Narayanan introduced the liquid fuel rocket technology in India in the early 1970s, when the team of his Isro associate A P J Abdul Kalam, who later became the President of India, was working on solid motors. He foresaw the need for liquid-fuelled engines for future civilian space programmes and received encouragement from the then Isro chairman Satish Dhawan and his successor U R Rao.
The 78-year-old scientist was one of the chief architects of the ‘Vikas’ engine that is at the heart of India’s space rockets. He worked for nearly two decades with French assistance to develop the engine, which later propelled rockets used in interplanetary missions like Chandrayaan-1 and Mangalyaan (Mars mission). The Vikas engine is used in the second stage of PSLV and as the second and four strap-on stages of GSLV rocket.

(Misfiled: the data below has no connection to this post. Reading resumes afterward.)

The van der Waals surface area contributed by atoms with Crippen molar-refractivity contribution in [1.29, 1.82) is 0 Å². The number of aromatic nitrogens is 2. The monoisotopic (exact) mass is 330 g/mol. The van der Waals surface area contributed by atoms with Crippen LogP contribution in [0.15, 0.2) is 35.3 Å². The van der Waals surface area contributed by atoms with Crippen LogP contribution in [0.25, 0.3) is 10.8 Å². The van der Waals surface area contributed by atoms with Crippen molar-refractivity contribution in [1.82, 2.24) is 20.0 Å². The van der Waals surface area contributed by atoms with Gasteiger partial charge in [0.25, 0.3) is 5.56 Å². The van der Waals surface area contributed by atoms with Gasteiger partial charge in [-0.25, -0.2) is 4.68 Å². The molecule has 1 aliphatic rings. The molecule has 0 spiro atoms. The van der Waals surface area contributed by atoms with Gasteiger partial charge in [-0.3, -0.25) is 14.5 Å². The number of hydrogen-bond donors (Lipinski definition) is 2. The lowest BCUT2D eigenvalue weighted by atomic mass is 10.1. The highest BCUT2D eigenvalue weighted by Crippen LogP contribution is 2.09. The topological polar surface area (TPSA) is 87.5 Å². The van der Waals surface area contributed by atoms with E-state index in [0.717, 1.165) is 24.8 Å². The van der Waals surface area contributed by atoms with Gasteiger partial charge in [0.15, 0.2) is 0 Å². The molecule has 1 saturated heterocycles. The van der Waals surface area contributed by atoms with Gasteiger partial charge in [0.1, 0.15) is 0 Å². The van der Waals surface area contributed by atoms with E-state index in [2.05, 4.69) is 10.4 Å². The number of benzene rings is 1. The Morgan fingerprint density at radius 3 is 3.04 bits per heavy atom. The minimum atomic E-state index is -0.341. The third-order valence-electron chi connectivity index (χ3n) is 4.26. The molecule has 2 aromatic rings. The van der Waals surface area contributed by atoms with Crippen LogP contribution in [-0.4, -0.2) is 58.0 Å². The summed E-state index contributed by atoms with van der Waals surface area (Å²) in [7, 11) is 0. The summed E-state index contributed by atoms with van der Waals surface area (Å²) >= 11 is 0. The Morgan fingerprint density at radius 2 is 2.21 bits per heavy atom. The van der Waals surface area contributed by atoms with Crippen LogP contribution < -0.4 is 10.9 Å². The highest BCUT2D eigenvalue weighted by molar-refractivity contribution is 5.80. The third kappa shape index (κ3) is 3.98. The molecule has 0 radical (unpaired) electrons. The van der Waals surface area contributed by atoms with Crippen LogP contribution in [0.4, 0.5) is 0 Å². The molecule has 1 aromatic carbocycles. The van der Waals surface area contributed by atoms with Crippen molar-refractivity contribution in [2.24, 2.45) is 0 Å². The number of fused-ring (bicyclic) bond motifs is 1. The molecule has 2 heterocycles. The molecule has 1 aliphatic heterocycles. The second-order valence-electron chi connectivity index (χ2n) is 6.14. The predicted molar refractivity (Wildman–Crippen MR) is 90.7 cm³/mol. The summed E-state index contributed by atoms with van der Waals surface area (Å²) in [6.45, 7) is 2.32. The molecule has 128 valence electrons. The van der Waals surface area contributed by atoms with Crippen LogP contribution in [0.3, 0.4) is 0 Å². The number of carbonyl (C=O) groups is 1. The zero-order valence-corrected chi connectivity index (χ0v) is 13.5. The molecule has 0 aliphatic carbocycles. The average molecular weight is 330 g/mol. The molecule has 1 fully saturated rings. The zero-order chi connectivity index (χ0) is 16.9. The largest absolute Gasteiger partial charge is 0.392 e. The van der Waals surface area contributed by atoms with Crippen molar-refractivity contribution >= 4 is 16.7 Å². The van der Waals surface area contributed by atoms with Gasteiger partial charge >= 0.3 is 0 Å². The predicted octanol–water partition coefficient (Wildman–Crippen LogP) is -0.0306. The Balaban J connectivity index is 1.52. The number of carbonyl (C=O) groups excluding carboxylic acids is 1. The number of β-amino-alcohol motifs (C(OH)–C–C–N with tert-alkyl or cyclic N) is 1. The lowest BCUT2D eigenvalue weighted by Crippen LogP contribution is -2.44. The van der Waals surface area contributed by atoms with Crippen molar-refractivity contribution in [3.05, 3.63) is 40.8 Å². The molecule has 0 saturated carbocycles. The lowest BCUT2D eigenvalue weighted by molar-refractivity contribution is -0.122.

In 1994, Kerala police had accused Narayanan of selling state secrets comprising confidential test data from rocket and satellite launches. He was arrested in December the same year and charged with espionage. He was tortured too.
After living a life of harassment and mental agony for years, the Supreme Court in 1998 finally cleared the scientist of all spying charges. Last year, the apex court awarded Narayanan a compensation of 50 lakh and asked the Kerala government to pay the amount. The Supreme Court also erased all adverse records against him to restore his reputation.
The apex court also constituted a committee headed by retired Supreme Court judge D K Jain to inquire into the role of officials of Kerala police in the arrest of Narayanan.